I have an extremely scruffy study upstairs which doubles as a storeroom. It's full of boxes of books, files, wrapping paper rolls and other random clutter. There are festival lanyards draped over one of the cupboard door handles, and some water-pistols hang on the door behind my chair. The window looks out on our garden, and a small park beyond. West London has a surprising number of feral parakeets, so it's not unusual to see a few of those flying past outside.

4.  Do you have any artefacts, mottos or words of wisdom by your desk?

To be honest, it's a bit hard to tell. My desk is an embarrassing mess of post-it notes, pens, things that I've left on the desk so that I have to deal with them instead of forgetting them, at least one plastic dinosaur and other oddments. Any words of wisdom I might have had on my desk are pretty thoroughly buried by now.
I do have a picture of Emma Peel from The Avengers on the door near my desk, though. That might count as motivational.

5.  Target word count per day or as and when it comes?

To my embarrassment, my productivity varies massively. A daily word count seems like an excellent idea, and I do sometimes try to keep to one, but I don't appear to be very good at this. Imminent deadlines definitely boost my productivity.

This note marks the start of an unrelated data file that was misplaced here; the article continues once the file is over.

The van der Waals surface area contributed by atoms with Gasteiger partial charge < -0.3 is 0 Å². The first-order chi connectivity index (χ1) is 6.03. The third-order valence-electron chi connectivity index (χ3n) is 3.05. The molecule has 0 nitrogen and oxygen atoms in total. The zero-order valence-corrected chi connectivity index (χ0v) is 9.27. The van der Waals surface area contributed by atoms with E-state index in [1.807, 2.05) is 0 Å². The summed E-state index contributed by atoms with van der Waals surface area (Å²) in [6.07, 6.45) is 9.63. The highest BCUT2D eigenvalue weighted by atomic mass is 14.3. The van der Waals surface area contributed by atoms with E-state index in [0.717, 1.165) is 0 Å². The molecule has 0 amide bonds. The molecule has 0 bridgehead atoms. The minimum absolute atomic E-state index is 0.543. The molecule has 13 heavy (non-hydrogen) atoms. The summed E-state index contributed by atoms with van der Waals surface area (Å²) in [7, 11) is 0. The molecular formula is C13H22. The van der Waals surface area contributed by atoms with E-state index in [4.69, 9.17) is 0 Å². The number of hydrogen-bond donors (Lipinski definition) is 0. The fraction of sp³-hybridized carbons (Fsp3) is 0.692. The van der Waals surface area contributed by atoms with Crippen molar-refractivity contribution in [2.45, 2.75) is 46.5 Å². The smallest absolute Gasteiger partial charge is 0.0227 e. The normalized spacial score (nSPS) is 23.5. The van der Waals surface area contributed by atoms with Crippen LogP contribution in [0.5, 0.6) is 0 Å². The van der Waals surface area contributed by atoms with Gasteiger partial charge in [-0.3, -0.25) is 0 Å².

6.  High days and holidays? Do you write seven days a week, or weekends and holidays off?

I aim for nine-to-five, Monday to Friday. This is partly because I want to be free at the same time as those of my friends who have more sensible jobs. Since writing is an isolating profession, my social life is very important to me, and I like to keep it active (or even hyperactive).
As I say, I aim for this. However, I quite often miss, and the degree to which I miss varies quite a lot. In practice, I will sometimes end up working on weekends, or late into night. On other occasions I'll break up a week day with a walk to sort out my thoughts, or a trip to research something, or some other kind of expedition.

7.  Quill or keyboard? Pen or technology?

Technology! I don't write up first drafts by hand, or anything like that. I type them straight into my computer, and my brainstorming documents, outline planning and research notes are all Word documents too. 

However, I do carry around a notebook and pen to jot down ideas when I'm on the move. I also sometimes use scribbled post-it notes for timeline planning, and cover a table with them so that I can visualise and adjust the order. Occasionally, when I'm trying to sort out the geography of a setting, I'll even draw little biro maps to help me keep things straight.

8.  Music or silence to write to?

Usually I avoid background music, since it can be distracting. However, sometimes there's a particular song that I associate with a scene, sub-plot or character, which I will listen to on a loop to keep me in the right mindset. (My boyfriend has bought me some good headphones so that I don't drive him insane with this.)

9.  Chocolate or wine?